the committee took into account several considerations to draw causal inferences from the evidence available. These considerations draw from criteria typically used to interpret and establish causation based on epidemiological data, and which are adapted from the approach taken in the 2014 Surgeon General’s report on smoking and health (HHS, 2014; Hill, 1965). First, the committee sought to identify the strength of an association between e-cigarettes and any given outcome. The committee began by identifying a statistical association or a point estimate of an effect. Relevant studies to determine such an association include experimental and observational studies examining an e-cigarette exposure and a health outcome. In general, randomized controlled trials (RCTs) provide the strongest evidence, but in some cases are infeasible for ethical reasons—for example, assessing risks of e-cigarette use among never smokers. Where randomized studies were not possible, prospective longitudinal studies provided the next strongest evidence. Well-documented case reports and case series provide evidence for the committee’s conclusion on injuries and poisonings. After establishing an association, the committee then considered the magnitude (strength) of the association, whereby effects of greater magnitude were considered stronger evidence than evidence of smaller effects. Relatedly, the committee looked for evidence of a dose–response relationship, meaning that increases in health risk correspond with increases in exposure. Across multiple studies, the committee considered the consistency of an observed association—for example, the replication of findings across multiple studies, especially those with different designs or populations, or those conducted by different investigators. Evidence from multiple epidemiological studies would provide the strongest evidence of a consistent effect.
The committee took into account several considerations of particular importance to assessing observational studies, including temporality and specificity. Establishing a temporal relationship, or that e-cigarette exposure occurred before the outcome was particularly relevant for effects on combustible tobacco cigarette smoking initiation, where reverse causation is plausible; temporality is less relevant for health effects because the likelihood that a disease endpoint or even an intermediate outcome would cause an individual to use cigarettes is unlikely. Establishing temporality is especially important in assessing observational data; longitudinal studies with multiple follow-up periods provide the strongest evidence of temporal precedence, whereas cross-sectional studies are considered weaker because they cannot exclude the possibility of reverse causation. Specificity of observed relationships describes whether the association was unique to e-cigarette exposure. For observational studies, statistically controlling for potential confounders could increase confidence in a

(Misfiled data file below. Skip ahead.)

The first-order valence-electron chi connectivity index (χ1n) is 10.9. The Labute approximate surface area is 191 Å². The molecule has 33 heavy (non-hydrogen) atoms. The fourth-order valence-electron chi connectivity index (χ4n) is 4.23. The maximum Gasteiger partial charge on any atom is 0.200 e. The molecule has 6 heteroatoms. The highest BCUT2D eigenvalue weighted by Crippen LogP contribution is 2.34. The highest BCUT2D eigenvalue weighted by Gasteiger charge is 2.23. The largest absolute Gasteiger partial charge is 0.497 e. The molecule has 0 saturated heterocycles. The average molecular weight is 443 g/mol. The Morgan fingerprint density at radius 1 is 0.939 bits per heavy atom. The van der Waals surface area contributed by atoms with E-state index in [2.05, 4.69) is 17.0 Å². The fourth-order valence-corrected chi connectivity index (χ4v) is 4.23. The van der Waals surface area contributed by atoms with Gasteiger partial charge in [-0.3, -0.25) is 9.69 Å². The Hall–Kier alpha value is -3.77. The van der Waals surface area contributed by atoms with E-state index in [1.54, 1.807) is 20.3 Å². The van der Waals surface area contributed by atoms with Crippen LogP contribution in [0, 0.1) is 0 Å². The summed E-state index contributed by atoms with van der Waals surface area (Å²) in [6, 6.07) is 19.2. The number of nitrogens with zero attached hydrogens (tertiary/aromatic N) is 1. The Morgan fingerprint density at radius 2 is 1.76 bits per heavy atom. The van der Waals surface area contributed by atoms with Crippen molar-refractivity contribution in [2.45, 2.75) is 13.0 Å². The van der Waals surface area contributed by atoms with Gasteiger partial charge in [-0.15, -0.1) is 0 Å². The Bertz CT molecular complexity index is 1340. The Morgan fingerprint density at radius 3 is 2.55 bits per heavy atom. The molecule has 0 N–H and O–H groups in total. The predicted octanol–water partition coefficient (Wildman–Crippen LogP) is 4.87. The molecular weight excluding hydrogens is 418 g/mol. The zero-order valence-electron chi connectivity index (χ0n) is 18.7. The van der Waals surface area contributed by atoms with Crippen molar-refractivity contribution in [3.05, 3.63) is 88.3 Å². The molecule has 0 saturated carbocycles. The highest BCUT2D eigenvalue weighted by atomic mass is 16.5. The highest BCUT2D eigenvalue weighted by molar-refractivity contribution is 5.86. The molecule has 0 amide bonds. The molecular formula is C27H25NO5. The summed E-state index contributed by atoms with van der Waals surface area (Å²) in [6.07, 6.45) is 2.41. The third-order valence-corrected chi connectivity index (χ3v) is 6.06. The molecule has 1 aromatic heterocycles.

specific effect. For RCTs, because both known and unknown confounders are randomized, they would affect all trial arms equally.
Finally, the committee looked for coherence across the body of evidence. For example, the committee draws analogies from exposure to e-liquid constituents as well as other tobacco products. The committee also uses animal and in vitro data as well as evidence on intermediate outcomes to establish the biological plausibility of a hypothesized disease pathway. Evidence of effects from animal and in vitro populations that were similar to and in the same direction as observed effects in human populations would be coherent with human studies. Therefore, if such research provided evidence of potential mechanisms or otherwise supporting biological plausibility, the committee considered it to bolster in vivo animal or epidemiological studies. However, animal or in vitro evi-
dence was not necessary to draw causal conclusions. Additionally, the committee did not consider null, mixed, or negative in vitro findings to downgrade findings from robust, high-quality animal or human studies.
Informed by reports of previous Institute of Medicine and National Academies committees (IOM, 2011a, 2016; NASEM, 2017), the committee developed standardized language to categorize the weight of evidence as described in the committee’s conclusions. Box 2-1 presents the conclusion categories and describes the types of evidence that correspond to each conclusion category. Stronger evidence implies that observed associations between e-cigarette use and a given outcome are more likely to be causal, whereas weaker evidence is less supportive of causality. Of note, conclusions of moderate, substantial, conclusive, or limited evidence describe a direction of effect (i.e., increased risk of a health outcome), whereas conclusions of no available or insufficient evidence do not imply a direction. The level of evidence does not indicate the size, magnitude, or importance of the effect. The committee notes that the framework is a guide, but that a great deal of expert judgment—in the evaluation of individual studies and in bodies of evidence—is always involved.